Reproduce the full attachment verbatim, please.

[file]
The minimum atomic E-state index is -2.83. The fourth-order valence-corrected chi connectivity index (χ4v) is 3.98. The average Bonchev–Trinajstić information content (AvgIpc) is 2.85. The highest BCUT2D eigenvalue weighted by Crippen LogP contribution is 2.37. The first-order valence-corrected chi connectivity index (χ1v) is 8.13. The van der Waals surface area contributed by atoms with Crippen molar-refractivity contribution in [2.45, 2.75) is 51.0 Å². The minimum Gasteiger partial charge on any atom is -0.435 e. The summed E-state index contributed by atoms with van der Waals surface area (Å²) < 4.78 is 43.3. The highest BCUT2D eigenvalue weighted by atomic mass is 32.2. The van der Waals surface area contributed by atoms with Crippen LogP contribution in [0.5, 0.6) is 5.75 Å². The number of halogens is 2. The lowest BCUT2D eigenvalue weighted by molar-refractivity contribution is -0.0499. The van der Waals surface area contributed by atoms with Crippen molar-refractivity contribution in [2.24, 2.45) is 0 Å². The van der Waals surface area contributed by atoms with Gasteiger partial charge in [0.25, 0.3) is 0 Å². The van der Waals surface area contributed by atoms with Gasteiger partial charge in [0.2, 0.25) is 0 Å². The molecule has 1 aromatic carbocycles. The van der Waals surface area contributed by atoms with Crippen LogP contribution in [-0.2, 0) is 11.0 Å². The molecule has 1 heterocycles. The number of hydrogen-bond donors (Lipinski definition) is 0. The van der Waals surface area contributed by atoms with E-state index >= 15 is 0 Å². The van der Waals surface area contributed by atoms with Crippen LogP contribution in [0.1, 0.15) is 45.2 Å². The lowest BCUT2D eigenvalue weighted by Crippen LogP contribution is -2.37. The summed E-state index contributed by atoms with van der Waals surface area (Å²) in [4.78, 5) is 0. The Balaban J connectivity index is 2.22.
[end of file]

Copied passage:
The minimum atomic E-state index is -2.83. The fourth-order valence-corrected chi connectivity index (χ4v) is 3.98. The average Bonchev–Trinajstić information content (AvgIpc) is 2.85. The highest BCUT2D eigenvalue weighted by Crippen LogP contribution is 2.37. The first-order valence-corrected chi connectivity index (χ1v) is 8.13. The van der Waals surface area contributed by atoms with Crippen molar-refractivity contribution in [2.45, 2.75) is 51.0 Å². The minimum Gasteiger partial charge on any atom is -0.435 e. The summed E-state index contributed by atoms with van der Waals surface area (Å²) < 4.78 is 43.3. The highest BCUT2D eigenvalue weighted by atomic mass is 32.2. The van der Waals surface area contributed by atoms with Crippen LogP contribution in [0.5, 0.6) is 5.75 Å². The number of halogens is 2. The lowest BCUT2D eigenvalue weighted by molar-refractivity contribution is -0.0499. The van der Waals surface area contributed by atoms with Crippen molar-refractivity contribution in [2.24, 2.45) is 0 Å². The van der Waals surface area contributed by atoms with Gasteiger partial charge in [0.25, 0.3) is 0 Å². The van der Waals surface area contributed by atoms with Gasteiger partial charge in [0.2, 0.25) is 0 Å². The molecule has 1 aromatic carbocycles. The van der Waals surface area contributed by atoms with Crippen LogP contribution in [-0.2, 0) is 11.0 Å². The molecule has 1 heterocycles. The number of hydrogen-bond donors (Lipinski definition) is 0. The van der Waals surface area contributed by atoms with E-state index >= 15 is 0 Å². The van der Waals surface area contributed by atoms with Crippen LogP contribution in [0.1, 0.15) is 45.2 Å². The lowest BCUT2D eigenvalue weighted by Crippen LogP contribution is -2.37. The summed E-state index contributed by atoms with van der Waals surface area (Å²) in [4.78, 5) is 0. The Balaban J connectivity index is 2.22.